• Windows 10 Enterprise (32 or 64 bit)
  • Windows Server 2019 (32 or 64 bit)

Finding old versions of Windows can be tough but with a little help from Google we can find some shares that have them hosted publicly. ( is another place to find older versions of Windows. Take your time to find the versions you are looking for as some of the files may not be actual the ISOs you need.

Alternatively, a Visual Studio subscription can be purchased, allowing access to a wide range of Windows versions, both currently for sale and discontinued.

If you are a college student or you have a college email address you may have the ability to access OnTheHub. OnTheHub is a discount center for students that can download products from Microsoft, Adobe, VMware and much more. If you want to know if your school is registered you can check here:

Unix and *Nix:

In the beginning there was UNIX. This name is trademarked and given to systems which meet Single UNIX Specification (SUS). (Using the term UNIX in any other manner __isn't technically allowed_.)_ From UNIX grew Berkeley Software Distribution (BSD) sometimes called Berkeley Unix or BSD UNIX and similar UNIX operating systems, which didn't fully meet the specification. (From BSD UNIX came Darwin, which is the core of Apple OS X & iOS).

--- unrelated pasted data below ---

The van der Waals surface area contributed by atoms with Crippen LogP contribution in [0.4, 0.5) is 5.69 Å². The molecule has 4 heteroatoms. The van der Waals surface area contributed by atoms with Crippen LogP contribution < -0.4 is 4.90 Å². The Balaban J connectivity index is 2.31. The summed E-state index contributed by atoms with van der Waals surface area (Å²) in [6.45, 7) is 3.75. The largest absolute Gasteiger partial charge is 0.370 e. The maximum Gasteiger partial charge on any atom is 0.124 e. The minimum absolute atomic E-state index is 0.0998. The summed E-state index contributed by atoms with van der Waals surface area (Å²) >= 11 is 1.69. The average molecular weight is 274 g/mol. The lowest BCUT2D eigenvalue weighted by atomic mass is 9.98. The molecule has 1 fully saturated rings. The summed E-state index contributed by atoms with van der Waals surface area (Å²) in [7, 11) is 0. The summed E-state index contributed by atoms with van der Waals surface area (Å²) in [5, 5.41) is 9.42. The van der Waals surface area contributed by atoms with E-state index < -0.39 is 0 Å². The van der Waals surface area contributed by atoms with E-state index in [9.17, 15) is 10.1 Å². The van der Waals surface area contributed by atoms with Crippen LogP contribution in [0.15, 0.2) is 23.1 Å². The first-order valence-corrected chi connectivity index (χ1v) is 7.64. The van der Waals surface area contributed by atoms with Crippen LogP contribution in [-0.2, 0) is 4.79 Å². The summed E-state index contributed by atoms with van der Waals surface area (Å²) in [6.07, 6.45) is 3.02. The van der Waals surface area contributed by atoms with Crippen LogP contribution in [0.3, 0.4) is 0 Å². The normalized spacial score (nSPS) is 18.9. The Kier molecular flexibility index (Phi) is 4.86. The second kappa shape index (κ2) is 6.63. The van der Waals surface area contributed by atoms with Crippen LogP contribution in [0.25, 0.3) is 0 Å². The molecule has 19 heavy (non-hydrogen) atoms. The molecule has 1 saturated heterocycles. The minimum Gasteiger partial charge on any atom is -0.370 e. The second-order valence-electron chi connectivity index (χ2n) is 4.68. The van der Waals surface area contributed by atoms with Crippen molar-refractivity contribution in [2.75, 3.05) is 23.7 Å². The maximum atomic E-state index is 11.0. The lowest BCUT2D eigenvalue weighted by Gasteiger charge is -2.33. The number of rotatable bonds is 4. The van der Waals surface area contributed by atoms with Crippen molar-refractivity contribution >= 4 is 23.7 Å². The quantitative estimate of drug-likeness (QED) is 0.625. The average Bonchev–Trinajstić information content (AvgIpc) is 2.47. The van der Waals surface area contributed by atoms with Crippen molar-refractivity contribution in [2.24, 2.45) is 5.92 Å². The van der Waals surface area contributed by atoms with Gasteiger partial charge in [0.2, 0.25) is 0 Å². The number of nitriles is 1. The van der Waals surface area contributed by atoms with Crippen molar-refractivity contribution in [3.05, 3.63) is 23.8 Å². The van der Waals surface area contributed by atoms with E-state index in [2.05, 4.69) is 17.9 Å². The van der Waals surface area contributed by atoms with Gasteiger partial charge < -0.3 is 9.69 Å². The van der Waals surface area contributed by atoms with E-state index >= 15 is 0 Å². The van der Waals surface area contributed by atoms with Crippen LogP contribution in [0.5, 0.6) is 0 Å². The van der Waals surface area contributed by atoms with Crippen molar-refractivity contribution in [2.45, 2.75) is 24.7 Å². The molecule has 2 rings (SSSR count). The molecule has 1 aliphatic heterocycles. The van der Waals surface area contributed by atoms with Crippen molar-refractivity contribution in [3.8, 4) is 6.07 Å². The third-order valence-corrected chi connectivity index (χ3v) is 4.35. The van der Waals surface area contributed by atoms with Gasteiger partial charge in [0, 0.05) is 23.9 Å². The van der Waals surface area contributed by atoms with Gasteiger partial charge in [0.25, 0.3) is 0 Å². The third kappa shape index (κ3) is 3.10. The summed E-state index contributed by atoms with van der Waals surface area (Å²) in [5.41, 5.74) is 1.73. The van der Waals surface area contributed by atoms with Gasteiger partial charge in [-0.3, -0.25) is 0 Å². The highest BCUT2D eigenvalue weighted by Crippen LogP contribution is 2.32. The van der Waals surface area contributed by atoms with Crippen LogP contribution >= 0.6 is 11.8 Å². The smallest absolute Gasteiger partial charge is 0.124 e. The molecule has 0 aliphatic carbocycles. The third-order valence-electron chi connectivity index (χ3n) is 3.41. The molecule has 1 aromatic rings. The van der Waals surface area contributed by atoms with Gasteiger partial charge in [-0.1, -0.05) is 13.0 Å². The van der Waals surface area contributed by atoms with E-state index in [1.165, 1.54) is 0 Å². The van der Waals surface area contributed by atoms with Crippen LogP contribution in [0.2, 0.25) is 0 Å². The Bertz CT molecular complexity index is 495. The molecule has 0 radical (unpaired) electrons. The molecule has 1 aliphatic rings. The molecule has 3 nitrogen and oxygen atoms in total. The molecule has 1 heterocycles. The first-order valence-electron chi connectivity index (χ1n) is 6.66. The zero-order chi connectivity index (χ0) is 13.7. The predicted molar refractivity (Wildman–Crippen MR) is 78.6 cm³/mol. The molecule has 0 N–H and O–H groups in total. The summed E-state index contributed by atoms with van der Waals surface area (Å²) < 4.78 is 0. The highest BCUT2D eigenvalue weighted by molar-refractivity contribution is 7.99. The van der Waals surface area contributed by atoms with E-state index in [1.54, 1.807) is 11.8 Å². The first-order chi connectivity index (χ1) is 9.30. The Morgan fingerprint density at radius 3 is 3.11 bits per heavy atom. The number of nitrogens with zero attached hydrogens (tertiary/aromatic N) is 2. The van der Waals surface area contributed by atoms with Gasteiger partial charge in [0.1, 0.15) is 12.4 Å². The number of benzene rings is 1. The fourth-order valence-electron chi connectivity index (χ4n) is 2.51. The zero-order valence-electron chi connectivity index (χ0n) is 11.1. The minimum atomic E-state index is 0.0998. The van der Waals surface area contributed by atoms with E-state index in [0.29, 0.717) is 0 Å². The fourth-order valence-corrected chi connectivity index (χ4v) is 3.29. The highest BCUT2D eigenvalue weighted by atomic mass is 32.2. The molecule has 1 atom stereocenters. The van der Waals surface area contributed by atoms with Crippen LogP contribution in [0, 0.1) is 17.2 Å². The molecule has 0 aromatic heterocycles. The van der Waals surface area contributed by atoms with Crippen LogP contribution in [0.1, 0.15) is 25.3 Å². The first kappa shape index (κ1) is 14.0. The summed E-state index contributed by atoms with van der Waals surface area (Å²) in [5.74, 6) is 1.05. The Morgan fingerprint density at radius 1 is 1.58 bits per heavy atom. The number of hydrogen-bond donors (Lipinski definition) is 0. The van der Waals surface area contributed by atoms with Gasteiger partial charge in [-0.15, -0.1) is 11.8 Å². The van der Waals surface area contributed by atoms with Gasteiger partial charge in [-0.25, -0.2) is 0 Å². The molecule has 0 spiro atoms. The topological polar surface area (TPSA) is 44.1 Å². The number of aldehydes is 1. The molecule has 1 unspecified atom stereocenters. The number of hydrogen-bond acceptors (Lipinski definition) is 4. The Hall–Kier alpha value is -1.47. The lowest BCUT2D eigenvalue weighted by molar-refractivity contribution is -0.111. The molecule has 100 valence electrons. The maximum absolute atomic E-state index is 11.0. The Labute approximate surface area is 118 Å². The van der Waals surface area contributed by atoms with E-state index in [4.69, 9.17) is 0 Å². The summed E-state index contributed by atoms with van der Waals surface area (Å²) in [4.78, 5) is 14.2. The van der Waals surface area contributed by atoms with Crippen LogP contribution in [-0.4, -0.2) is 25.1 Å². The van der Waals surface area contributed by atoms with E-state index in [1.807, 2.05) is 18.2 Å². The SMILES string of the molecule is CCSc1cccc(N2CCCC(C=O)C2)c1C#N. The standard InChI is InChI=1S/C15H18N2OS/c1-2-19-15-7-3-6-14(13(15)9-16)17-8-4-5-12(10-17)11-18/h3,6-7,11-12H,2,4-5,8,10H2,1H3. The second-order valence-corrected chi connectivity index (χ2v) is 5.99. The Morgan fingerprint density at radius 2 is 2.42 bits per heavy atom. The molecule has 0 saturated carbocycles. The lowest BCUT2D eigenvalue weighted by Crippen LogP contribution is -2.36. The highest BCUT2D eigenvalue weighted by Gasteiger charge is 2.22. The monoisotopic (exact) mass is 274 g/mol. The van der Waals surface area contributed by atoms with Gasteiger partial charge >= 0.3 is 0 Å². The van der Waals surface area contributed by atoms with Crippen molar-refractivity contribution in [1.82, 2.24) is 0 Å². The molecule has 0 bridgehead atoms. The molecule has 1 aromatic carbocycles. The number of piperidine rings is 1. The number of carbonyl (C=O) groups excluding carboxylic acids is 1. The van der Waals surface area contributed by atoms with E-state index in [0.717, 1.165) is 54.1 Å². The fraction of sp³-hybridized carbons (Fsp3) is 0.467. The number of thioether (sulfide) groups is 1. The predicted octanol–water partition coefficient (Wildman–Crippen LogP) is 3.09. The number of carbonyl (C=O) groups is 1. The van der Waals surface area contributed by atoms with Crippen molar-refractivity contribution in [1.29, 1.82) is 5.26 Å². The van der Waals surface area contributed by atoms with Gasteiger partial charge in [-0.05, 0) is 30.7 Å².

• BSD - FreeBSD, OpenBSD, Solaris

These similar UNIX OSs included MINIX, and various of the BSD which did not fully meet their criteria. With the growth of these UNIX clones (referred to as *NIX) variations formed, such as Linux.

The Linux system is derived from UNIX as it is a continuation of the basis of UNIX design. Linux also refers to the kernel of the GNU/Linux Operating system, as the original code was developed by Linus Torvalds and the GNU Foundation. Each Linux distribution consists of having a Linux kernel, GNU system, GNU utilities, libraries, compiler, additional software, documentation, a window system, a window manager, and a desktop environment.